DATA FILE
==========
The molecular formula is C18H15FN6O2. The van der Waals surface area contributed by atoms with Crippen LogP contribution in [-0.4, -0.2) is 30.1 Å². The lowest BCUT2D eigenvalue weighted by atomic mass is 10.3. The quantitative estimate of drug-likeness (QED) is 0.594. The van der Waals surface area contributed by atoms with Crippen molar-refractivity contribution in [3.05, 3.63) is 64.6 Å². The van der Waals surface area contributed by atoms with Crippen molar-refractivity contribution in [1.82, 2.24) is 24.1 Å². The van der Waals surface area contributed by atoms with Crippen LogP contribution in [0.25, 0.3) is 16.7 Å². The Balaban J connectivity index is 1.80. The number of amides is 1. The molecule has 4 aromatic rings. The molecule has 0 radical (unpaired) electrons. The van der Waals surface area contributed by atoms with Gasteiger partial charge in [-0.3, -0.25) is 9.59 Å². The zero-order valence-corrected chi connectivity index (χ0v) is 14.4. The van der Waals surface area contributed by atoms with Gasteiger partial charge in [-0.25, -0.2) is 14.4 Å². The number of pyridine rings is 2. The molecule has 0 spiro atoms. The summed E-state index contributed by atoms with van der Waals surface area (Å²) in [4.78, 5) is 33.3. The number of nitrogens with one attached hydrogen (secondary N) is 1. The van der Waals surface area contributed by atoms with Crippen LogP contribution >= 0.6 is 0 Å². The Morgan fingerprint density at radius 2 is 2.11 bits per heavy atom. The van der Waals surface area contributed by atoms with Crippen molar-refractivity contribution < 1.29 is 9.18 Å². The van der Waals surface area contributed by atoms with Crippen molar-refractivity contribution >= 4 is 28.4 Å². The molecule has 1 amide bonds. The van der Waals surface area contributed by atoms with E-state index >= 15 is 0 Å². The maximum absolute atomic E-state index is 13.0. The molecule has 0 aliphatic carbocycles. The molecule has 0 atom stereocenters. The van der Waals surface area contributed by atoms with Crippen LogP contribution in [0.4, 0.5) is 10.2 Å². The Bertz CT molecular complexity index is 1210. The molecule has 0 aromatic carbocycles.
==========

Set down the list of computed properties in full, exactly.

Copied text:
The molecular formula is C18H15FN6O2. The van der Waals surface area contributed by atoms with Crippen LogP contribution in [-0.4, -0.2) is 30.1 Å². The lowest BCUT2D eigenvalue weighted by atomic mass is 10.3. The quantitative estimate of drug-likeness (QED) is 0.594. The van der Waals surface area contributed by atoms with Crippen molar-refractivity contribution in [3.05, 3.63) is 64.6 Å². The van der Waals surface area contributed by atoms with Crippen molar-refractivity contribution in [1.82, 2.24) is 24.1 Å². The van der Waals surface area contributed by atoms with Crippen LogP contribution in [0.25, 0.3) is 16.7 Å². The Balaban J connectivity index is 1.80. The number of amides is 1. The molecule has 4 aromatic rings. The molecule has 0 radical (unpaired) electrons. The van der Waals surface area contributed by atoms with Gasteiger partial charge in [-0.3, -0.25) is 9.59 Å². The zero-order valence-corrected chi connectivity index (χ0v) is 14.4. The van der Waals surface area contributed by atoms with Gasteiger partial charge in [-0.25, -0.2) is 14.4 Å². The number of pyridine rings is 2. The molecule has 0 spiro atoms. The summed E-state index contributed by atoms with van der Waals surface area (Å²) in [4.78, 5) is 33.3. The number of nitrogens with one attached hydrogen (secondary N) is 1. The van der Waals surface area contributed by atoms with Crippen LogP contribution >= 0.6 is 0 Å². The Morgan fingerprint density at radius 2 is 2.11 bits per heavy atom. The van der Waals surface area contributed by atoms with Crippen molar-refractivity contribution < 1.29 is 9.18 Å². The van der Waals surface area contributed by atoms with Crippen molar-refractivity contribution >= 4 is 28.4 Å². The molecule has 1 amide bonds. The van der Waals surface area contributed by atoms with E-state index >= 15 is 0 Å². The maximum absolute atomic E-state index is 13.0. The molecule has 0 aliphatic carbocycles. The molecule has 0 atom stereocenters. The van der Waals surface area contributed by atoms with Crippen LogP contribution in [0.4, 0.5) is 10.2 Å². The Bertz CT molecular complexity index is 1210. The molecule has 0 aromatic carbocycles.